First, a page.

Yes, trust your instincts! I was terminated after 7 weeks from a clinic position. I had 1 yr med-surg prior to it, and I couldn't understand why this was happening. Turns out the nurse who had left and whose position I was filling, wanted to come back (or the company recruited her back.) They said I was not "a good fit." Took me 4 months to lick my wounds and stop analyzing myself as being bad, horrible, terrible nurse that no one wants. So not true. Termination had nothing to do with me, my skills, my background, my patient interactions, or personality, etc. I wish I had trusted my instincts more and approached HR when I felt like I was not being accepted into the fold and needed training, which was not being provided. It wasn't being provided because they didn't intend to keep me! Now I'm job searching!
- 0Apr 11, '13 by FlatlanderThanks for the reinforcement. Like you, I've gone through a period of self-doubt and loss of confidence in my abilities and worth as a nurse. After my third interview with no call back, I sort of gave up and have been trying to get motivated again. It's been tough. Each time I read a story that sounds like mine, it gives me a little more hope that someday I will succeed in this profession.
- 0Aug 4, '13 by fullofenergyI really appreciate all your comments because it like reading my story in parts of every one of them. I had a horrible experience as a new grad in a tele unit. I never felt accepted, I constantly changed preceptors and was criticized daily. When I interviewed, I felt a little unsure because they told me it was a fast-paced environment, but they sold me on the premise that if it didn't work out they would help me find other jobs within the medical center. They also told me to speak up and request a new preceptor if the one I had was not working out. I did and that was the first step that led to my downfall. The old preceptor was upset and insulted. The trainer also was angry with me. I said I wanted to transfer to another unit if possible that might be slower paced. They gave me a list of jobs to apply for, then I was told by HR that I was blocked if I didn't pass through probation. I told them I wanted to stay and make it work. They put me on an "education plan" saying I had to have the maximum number of patients (I was only on my 10th shift at this point), finish all documenation on time (they checked me daily) they didn't have computer charting so to chart on four patients by hand for me was almost painful (writer's cramp), by 10 am, etc. I was able to do all this, to their surprise. They switched me from a preceptor who actually liked me and wanted me to succeed and I did. So I was switched to a different preceptor who was not so kind and reported everything to the managers without letting me know what I needed to improve upon first. It went downhill from there.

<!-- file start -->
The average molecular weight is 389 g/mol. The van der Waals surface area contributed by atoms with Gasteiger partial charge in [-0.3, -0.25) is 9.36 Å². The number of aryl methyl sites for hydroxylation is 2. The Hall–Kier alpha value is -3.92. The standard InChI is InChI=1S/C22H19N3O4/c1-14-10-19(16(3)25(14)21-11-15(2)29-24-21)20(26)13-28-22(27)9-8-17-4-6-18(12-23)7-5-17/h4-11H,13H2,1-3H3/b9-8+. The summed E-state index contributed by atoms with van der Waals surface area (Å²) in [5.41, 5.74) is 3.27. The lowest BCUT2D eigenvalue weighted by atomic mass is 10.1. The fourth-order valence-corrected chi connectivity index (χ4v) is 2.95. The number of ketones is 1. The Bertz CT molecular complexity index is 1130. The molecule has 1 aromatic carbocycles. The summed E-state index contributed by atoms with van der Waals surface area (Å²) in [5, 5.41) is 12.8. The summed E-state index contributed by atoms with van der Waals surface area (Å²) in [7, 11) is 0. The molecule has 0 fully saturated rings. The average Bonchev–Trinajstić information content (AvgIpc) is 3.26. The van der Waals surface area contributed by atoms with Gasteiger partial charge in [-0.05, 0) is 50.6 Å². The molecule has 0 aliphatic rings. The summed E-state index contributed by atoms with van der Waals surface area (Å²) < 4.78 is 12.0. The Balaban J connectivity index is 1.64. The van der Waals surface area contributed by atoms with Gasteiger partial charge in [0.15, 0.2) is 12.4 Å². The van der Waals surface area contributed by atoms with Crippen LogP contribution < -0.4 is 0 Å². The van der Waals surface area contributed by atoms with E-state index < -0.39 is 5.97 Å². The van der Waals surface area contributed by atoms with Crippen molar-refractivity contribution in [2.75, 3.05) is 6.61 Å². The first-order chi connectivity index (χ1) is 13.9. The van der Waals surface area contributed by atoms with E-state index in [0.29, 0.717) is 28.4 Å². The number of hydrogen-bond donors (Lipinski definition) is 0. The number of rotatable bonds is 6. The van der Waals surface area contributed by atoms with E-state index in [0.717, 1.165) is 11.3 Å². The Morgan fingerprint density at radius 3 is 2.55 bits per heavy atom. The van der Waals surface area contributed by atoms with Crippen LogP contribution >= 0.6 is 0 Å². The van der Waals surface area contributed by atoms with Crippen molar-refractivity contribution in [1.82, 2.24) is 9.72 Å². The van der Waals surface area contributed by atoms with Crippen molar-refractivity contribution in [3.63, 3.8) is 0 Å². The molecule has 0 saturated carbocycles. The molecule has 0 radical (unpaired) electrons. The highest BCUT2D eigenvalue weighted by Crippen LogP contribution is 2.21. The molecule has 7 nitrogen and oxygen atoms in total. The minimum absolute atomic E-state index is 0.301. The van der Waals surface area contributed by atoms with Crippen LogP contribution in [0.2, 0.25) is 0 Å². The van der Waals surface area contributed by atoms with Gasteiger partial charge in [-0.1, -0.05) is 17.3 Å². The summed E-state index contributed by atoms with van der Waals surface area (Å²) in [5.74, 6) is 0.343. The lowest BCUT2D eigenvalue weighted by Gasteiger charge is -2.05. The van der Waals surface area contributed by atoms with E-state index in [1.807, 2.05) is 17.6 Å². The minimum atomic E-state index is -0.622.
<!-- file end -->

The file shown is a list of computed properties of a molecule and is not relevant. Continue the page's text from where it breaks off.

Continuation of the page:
I haven't been able to find a job for now almost a year now, but I worked part-time at a per diem job all throughout. Unfortunately, they will not give me more hours at this position because I am there to fill in voids. It's hard to trust or believe anything you hear on interviews, because when you get the job, it all seems to change. I wonder when I will have the chance to be treated fairly and become the nurse that I know I can be.